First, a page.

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Australian researchers push boundaries on tandem solar cells

Scientists at Australian National University have achieved a 27.7% efficiency rate for mechanically stacked perovskite-silicon tandem cells.

From pv magazine Australia

Researchers at Australian National University (ANU) have set a new efficiency record for perovskite-silicon tandem solar cells while exploring the effect of surface coating versus the bulk incorporation of two-dimensional perovskites. As  tandem cells approach the 30% efficiency mark, the ANU researchers hope that their achievement will help to improve the technology’s commercial competitiveness.

While silicon solar cells are omnipresent in the market, it seems that perovskites have been on the brink of commercialization for several years now, with many leading research institutes taking an interest in their potential to provide a low-cost, high-efficiency alternative. Stacking a perovskite solar cell on top of a silicon cell offers the promise of squeezing more energy out of sunlight due to the ability of perovskites to react to various different wavelengths of light, unlike silicon solar cells, which are made of inorganic materials and can only absorb red light.

As of late, mixed‐dimensional perovskite solar cells combining 3-D and 2-D perovskites have attracted interest due to their improved efficiency and stability. Yet it remains unclear which method of combining 3-D and 2-D perovskites works best. To address this, scientists have looked at different ways to combine 2-D perovskites with 3-D perovskites – namely, surface coating and bulk incorporation.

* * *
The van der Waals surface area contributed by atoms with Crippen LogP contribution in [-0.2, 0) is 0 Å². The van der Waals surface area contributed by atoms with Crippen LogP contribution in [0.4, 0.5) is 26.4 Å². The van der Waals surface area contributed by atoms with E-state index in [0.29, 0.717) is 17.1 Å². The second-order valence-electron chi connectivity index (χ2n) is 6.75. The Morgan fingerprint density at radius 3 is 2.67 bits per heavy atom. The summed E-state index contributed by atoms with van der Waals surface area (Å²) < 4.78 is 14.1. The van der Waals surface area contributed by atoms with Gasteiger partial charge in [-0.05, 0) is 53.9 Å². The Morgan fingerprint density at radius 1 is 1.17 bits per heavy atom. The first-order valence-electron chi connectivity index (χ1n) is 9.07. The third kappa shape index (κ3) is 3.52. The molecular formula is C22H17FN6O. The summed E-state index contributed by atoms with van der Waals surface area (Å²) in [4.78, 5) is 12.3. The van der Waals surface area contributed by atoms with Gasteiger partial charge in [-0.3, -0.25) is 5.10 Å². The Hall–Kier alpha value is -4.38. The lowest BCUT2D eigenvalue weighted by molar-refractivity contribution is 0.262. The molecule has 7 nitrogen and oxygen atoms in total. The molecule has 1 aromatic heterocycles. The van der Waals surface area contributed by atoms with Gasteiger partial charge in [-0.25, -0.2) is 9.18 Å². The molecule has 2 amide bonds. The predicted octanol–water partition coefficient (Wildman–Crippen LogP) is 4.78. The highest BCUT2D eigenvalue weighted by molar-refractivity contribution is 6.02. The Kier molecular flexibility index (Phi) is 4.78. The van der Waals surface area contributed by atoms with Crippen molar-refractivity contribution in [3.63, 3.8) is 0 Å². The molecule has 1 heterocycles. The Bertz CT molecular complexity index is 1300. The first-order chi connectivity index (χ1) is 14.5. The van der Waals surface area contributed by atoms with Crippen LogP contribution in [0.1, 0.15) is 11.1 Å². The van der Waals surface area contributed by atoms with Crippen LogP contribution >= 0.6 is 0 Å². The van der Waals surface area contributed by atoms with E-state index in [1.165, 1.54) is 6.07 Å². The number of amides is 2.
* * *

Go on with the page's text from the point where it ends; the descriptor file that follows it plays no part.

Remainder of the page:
By using a surface‐coating strategy with n‐butylammonium bromide to fabricate semitransparent perovskite cells and combining them with silicon cells in four‐terminal tandem configurations, the ANU researchers have achieved 27.7% tandem efficiency with interdigitated back contact silicon bottom cells (size‐unmatched). They have also achieved a 26.2% efficiency rate with passivated emitter with rear locally diffused silicon bottom cells in a 1 cm2 size‐matched tandem.

Professor Kylie Catchpole says this only needs to improve slightly – to around 30% – before the technology can be rolled out around the world. “This result demonstrates the potential of tandem solar cells. They can make better use of certain parts of the solar spectrum – for example, high energy blue photons,” she said.

The team is now working on hitting even higher efficiency rates, while further improving the stability of the new solar cells with financial support from the Australian Renewable Energy Agency (ARENA). “The International Technology Roadmap for Photovoltaics predicts tandem solar cells will appear in mass production in 2023, so we’re very close,” said Dr. The Duong, the lead researcher.

In January, a group of scientists at Helmholtz-Zentrum Berlin (HZB) produced a perovskite/silicon tandem cell at 29.15% efficiency – a new world record for the technology. HZB previously held the efficiency record for PS/Si tandem cell efficiency at 25.5%, before UK-German startup Oxford PV pushed further to produce a 28% efficient cell in late 2018. HZB’s new record has been officially certified by Germany’s Fraunhofer ISE, and the group says that it will now target the 30% barrier for this technology.

Source: pv magazine